A's shut down Harden with lat stiffness
Injury-plagued right-hander will miss at least a couple of weeks
PHOENIX -- Rich Harden's journey toward a healthy 2011 campaign has endured an early setback, as the right-hander has officially been shut down for at least a couple of weeks because of stiffness in the lat area of his pitching arm.
The 29-year-old hurler, vying for the fifth spot in the rotation as part of his second tour with the A's, first experienced pain during Tuesday's bullpen session. It was very much reminiscent, he said, of the soreness he suffered while throwing a bullpen session upon his arrival in the United States following Oakland's trip to Japan at the end of March three years ago.
Harden managed to make one start in April that year before missing a month because of the same injury. He believes his rehab process was rushed then and is hopeful that not pushing it this time around will have him back on a mound within weeks.
The optimistic Harden also finds a positive in knowing that his return from the injury in 2008 was followed by the best performance of his career -- a 10-2 record with a 2.07 ERA in 25 combined starts with the A's and Cubs. The righty was ahead of schedule this spring -- he was slated to throw 40 pitches on Tuesday -- and still feels confident in his ability to remain a rotation candidate alongside Josh Outman, Tyson Ross, Brandon McCarthy and Bobby Cramer, although Harden admitted, "It's out of my hands."
"I came in here, felt like I was in good shape, felt strong," Harden said. "I've got some time, so I have to be positive about it. Obviously, with the year I had last year, it was even more exciting coming into this season, working with [pitching coach] Ron Romanick and feeling good, feeling how I was in '08. That's the best I've felt."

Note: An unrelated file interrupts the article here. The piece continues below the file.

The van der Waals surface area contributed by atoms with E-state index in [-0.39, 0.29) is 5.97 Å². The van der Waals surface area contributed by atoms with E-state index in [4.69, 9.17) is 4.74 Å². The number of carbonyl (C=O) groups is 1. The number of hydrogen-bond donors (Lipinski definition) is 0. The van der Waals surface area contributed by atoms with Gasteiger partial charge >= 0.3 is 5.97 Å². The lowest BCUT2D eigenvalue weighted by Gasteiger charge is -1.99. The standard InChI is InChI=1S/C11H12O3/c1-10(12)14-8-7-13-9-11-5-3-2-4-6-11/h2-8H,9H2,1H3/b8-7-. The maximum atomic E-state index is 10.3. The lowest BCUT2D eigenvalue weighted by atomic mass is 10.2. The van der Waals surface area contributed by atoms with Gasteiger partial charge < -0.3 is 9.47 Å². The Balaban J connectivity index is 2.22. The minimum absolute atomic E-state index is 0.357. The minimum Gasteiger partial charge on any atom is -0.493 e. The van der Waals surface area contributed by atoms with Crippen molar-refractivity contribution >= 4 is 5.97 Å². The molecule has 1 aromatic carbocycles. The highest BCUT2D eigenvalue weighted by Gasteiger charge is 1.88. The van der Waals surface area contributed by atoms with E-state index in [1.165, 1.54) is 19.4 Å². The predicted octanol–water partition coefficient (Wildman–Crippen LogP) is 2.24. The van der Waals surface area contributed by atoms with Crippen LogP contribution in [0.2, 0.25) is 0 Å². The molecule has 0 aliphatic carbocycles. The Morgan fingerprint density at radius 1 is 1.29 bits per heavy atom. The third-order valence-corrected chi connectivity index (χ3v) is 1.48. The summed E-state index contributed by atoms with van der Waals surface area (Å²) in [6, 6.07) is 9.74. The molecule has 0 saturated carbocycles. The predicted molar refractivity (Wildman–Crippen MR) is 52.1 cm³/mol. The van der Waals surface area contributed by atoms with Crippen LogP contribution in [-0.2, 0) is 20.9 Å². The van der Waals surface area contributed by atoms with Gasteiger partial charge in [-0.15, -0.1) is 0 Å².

Romanick, who served as the A's bullpen coach during the 2008 season, has closely worked with Harden since the time he was drafted by Oakland in '00. His help, along with the work of new head trainer Nick Paparesta, has Harden feeling geared for a successful rehab process.
However, it's no secret that his health isn't necessarily on his side, as Harden's career has been hampered by a rash of injuries. Since going 11-7 with a 3.99 ERA in 31 starts during the 2004 season, he has made at least 20 starts in just two of the six seasons that have followed and has endured nine disabled-list stints -- six of them coming in Oakland -- throughout his career.
Most recently, Harden battled shoulder and glute injuries with Texas during the 2010 campaign, pitching to a 5-5 record and 5.58 ERA in 20 games (18 starts). He didn't make any playoff appearances with the American League champion Rangers and was designated for assignment once the season concluded.
During his time with the Rangers, as well as with the Cubs, Harden underwent a series of changes to his mechanics. Thus, he believes his injury may be a result of throwing correctly again and, subsequently, using muscles differently than he has in the past two years.
"I've been back to getting good extension, a lot more than I have the last couple of years," Harden said. "Obviously, the body needs to adjust to it.
"I just have to focus on getting healthy and building up. The hard part is not pushing things. All I can control is what I can do on a daily basis to get better. It's frustrating, but I still feel like I can go out there and do well. I'm hopeful to come back strong and get ready for the season."